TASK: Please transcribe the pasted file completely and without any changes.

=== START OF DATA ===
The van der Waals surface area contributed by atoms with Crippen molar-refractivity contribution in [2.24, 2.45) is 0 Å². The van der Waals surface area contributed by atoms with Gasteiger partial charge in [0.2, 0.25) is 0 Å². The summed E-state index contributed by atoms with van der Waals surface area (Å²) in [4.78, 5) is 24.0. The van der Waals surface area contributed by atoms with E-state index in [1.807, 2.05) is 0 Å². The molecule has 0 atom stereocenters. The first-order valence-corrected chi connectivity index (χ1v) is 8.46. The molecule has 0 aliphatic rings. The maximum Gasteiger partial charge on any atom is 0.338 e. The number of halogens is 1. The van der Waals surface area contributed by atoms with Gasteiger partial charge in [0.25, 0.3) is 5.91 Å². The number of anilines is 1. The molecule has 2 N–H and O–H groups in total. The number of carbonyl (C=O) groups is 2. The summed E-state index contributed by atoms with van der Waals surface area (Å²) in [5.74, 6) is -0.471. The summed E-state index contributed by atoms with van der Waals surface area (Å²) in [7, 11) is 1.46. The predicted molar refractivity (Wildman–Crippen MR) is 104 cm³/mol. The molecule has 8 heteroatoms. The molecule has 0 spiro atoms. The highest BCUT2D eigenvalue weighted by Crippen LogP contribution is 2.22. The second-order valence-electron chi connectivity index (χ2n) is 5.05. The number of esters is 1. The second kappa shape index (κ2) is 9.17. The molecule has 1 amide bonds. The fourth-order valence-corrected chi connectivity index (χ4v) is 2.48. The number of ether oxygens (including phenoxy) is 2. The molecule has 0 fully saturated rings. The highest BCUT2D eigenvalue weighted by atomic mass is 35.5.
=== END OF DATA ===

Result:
The van der Waals surface area contributed by atoms with Crippen molar-refractivity contribution in [2.24, 2.45) is 0 Å². The van der Waals surface area contributed by atoms with Gasteiger partial charge in [0.2, 0.25) is 0 Å². The summed E-state index contributed by atoms with van der Waals surface area (Å²) in [4.78, 5) is 24.0. The van der Waals surface area contributed by atoms with E-state index in [1.807, 2.05) is 0 Å². The molecule has 0 atom stereocenters. The first-order valence-corrected chi connectivity index (χ1v) is 8.46. The molecule has 0 aliphatic rings. The maximum Gasteiger partial charge on any atom is 0.338 e. The number of halogens is 1. The van der Waals surface area contributed by atoms with Gasteiger partial charge in [0.25, 0.3) is 5.91 Å². The number of anilines is 1. The molecule has 2 N–H and O–H groups in total. The number of carbonyl (C=O) groups is 2. The summed E-state index contributed by atoms with van der Waals surface area (Å²) in [5.74, 6) is -0.471. The summed E-state index contributed by atoms with van der Waals surface area (Å²) in [7, 11) is 1.46. The predicted molar refractivity (Wildman–Crippen MR) is 104 cm³/mol. The molecule has 8 heteroatoms. The molecule has 0 spiro atoms. The highest BCUT2D eigenvalue weighted by Crippen LogP contribution is 2.22. The second-order valence-electron chi connectivity index (χ2n) is 5.05. The number of esters is 1. The second kappa shape index (κ2) is 9.17. The molecule has 1 amide bonds. The fourth-order valence-corrected chi connectivity index (χ4v) is 2.48. The number of ether oxygens (including phenoxy) is 2. The molecule has 0 fully saturated rings. The highest BCUT2D eigenvalue weighted by atomic mass is 35.5.